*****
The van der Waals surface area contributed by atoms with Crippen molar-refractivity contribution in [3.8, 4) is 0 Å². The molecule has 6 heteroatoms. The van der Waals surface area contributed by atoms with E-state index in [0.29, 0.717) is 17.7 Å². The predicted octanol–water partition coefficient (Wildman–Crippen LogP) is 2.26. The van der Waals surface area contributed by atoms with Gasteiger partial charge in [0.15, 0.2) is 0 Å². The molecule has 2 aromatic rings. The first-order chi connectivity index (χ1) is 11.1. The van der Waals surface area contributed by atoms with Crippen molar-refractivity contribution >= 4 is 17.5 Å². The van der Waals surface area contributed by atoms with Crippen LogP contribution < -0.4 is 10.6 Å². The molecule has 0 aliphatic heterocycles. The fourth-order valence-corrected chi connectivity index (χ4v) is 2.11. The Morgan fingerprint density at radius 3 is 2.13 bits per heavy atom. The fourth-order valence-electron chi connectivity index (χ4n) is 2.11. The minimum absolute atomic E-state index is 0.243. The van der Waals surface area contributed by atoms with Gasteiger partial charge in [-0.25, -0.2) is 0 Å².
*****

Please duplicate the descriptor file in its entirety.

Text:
The van der Waals surface area contributed by atoms with Crippen molar-refractivity contribution in [3.8, 4) is 0 Å². The molecule has 6 heteroatoms. The van der Waals surface area contributed by atoms with E-state index in [0.29, 0.717) is 17.7 Å². The predicted octanol–water partition coefficient (Wildman–Crippen LogP) is 2.26. The van der Waals surface area contributed by atoms with Gasteiger partial charge in [0.15, 0.2) is 0 Å². The molecule has 2 aromatic rings. The first-order chi connectivity index (χ1) is 11.1. The van der Waals surface area contributed by atoms with Crippen molar-refractivity contribution >= 4 is 17.5 Å². The van der Waals surface area contributed by atoms with Crippen LogP contribution < -0.4 is 10.6 Å². The molecule has 0 aliphatic heterocycles. The fourth-order valence-corrected chi connectivity index (χ4v) is 2.11. The Morgan fingerprint density at radius 3 is 2.13 bits per heavy atom. The fourth-order valence-electron chi connectivity index (χ4n) is 2.11. The minimum absolute atomic E-state index is 0.243. The van der Waals surface area contributed by atoms with Gasteiger partial charge in [-0.25, -0.2) is 0 Å².